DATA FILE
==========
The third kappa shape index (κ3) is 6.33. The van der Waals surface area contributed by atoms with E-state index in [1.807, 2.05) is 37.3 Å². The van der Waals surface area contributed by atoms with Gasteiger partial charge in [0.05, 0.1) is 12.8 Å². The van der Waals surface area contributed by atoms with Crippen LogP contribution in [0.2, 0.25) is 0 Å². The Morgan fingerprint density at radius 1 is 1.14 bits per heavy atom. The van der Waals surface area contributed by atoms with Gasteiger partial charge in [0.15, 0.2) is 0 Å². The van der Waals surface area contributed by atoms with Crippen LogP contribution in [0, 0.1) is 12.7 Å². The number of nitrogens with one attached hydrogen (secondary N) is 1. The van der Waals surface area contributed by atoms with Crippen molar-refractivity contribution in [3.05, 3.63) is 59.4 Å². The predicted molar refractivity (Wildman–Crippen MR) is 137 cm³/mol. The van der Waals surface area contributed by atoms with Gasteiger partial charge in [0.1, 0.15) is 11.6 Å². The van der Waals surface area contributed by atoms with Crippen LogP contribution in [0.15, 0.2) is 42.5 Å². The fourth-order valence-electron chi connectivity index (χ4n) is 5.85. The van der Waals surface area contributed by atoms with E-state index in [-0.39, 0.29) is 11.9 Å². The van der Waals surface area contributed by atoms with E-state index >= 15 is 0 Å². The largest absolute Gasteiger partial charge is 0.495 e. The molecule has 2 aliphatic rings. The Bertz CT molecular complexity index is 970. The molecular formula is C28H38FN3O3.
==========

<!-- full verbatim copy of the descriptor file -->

The third kappa shape index (κ3) is 6.33. The van der Waals surface area contributed by atoms with E-state index in [1.807, 2.05) is 37.3 Å². The van der Waals surface area contributed by atoms with Gasteiger partial charge in [0.05, 0.1) is 12.8 Å². The van der Waals surface area contributed by atoms with Crippen LogP contribution in [0.2, 0.25) is 0 Å². The Morgan fingerprint density at radius 1 is 1.14 bits per heavy atom. The van der Waals surface area contributed by atoms with Gasteiger partial charge in [0.15, 0.2) is 0 Å². The van der Waals surface area contributed by atoms with Crippen LogP contribution in [0, 0.1) is 12.7 Å². The number of nitrogens with one attached hydrogen (secondary N) is 1. The van der Waals surface area contributed by atoms with Crippen molar-refractivity contribution in [3.05, 3.63) is 59.4 Å². The predicted molar refractivity (Wildman–Crippen MR) is 137 cm³/mol. The van der Waals surface area contributed by atoms with Gasteiger partial charge in [0.1, 0.15) is 11.6 Å². The van der Waals surface area contributed by atoms with Crippen LogP contribution in [0.15, 0.2) is 42.5 Å². The fourth-order valence-electron chi connectivity index (χ4n) is 5.85. The van der Waals surface area contributed by atoms with E-state index in [-0.39, 0.29) is 11.9 Å². The van der Waals surface area contributed by atoms with E-state index >= 15 is 0 Å². The largest absolute Gasteiger partial charge is 0.495 e. The molecule has 2 aliphatic rings. The Bertz CT molecular complexity index is 970. The molecular formula is C28H38FN3O3.